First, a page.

I agree with the idea that a person can make important contributions through hard work. I disagree emphatically with the statement that hard work is better than genius. The greatest advances in science were made by geniuses, without doubt – Newton, Einstein, Bohr, Von Neumann, Shannon, Feynman, to mention a few. I can’t recall a single instance of a paradigm-shattering epiphany being produced by sheer hard work or even a committee of hard workers. Unrewarded hard work is nearly a proverb.

    But I also agree that the more you work on something the “smarter” you become at it. Regardless of what you do, whether it’s physics or something else. That, too, is a natural function. In fact, it is so natural that our perceptions are refined to deal with the basic necessities of life to the point that those perceptions overwhelm and take priority over abstractions. And we are thus constrained by them.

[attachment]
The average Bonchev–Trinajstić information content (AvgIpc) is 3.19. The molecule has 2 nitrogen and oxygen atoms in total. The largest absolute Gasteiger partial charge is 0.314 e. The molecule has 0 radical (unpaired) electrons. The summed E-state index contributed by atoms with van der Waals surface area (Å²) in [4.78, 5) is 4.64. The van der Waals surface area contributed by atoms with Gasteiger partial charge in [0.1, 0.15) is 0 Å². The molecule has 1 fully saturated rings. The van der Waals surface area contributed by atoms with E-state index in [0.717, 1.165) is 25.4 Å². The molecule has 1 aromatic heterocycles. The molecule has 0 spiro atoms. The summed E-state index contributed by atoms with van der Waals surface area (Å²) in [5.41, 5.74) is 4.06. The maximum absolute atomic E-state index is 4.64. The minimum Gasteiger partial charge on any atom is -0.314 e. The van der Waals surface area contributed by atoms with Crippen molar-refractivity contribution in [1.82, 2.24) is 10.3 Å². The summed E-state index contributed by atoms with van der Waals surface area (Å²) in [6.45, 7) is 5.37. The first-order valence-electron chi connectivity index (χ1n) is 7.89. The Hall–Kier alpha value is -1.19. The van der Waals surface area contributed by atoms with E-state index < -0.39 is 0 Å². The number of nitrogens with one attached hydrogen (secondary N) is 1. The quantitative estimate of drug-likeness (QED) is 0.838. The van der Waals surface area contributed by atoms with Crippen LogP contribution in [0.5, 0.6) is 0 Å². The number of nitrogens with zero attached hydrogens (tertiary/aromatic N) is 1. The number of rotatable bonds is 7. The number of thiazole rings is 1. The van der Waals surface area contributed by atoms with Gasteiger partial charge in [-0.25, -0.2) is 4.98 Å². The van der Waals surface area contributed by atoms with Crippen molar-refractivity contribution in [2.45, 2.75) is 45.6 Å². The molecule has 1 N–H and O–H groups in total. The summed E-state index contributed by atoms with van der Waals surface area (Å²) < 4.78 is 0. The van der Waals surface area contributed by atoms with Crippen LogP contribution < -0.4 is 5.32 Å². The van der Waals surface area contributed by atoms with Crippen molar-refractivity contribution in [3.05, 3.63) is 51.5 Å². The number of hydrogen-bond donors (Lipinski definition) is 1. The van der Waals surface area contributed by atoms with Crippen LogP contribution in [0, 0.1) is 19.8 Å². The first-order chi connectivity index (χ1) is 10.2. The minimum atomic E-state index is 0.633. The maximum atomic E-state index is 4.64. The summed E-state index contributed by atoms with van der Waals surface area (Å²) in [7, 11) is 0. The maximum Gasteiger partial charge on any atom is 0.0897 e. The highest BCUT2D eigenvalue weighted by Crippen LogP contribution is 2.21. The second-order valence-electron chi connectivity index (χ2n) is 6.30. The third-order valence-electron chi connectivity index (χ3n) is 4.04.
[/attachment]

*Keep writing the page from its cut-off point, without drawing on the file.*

We are not at all naturally equipped to deal with the abstract principles of mathematics and physics, even the so-called “first principles”. Our natural first principles are – what we see that looks good, what we hear that sounds good, what we smell that smells good, what we taste that tastes good, what we feel that feels good.

    Which makes you wonder how geniuses do their thing. It always amuses me, though, how people deal with their resentment towards geniuses by trying to reduce them to the status of being “savants”, “nerds”, “geeks” and the like. I guess nobody likes being made to feel dumb in their presence, after all?

    Heh, heh!

  • http://www.astronomybuff.com Tony

    @r06u3AP: I didn’t say hard work and diligence was better than genius, just that it makes for a better scientist overall. I guess I’m saying balance is important. Genius, almost by definition, is not a balanced mental state.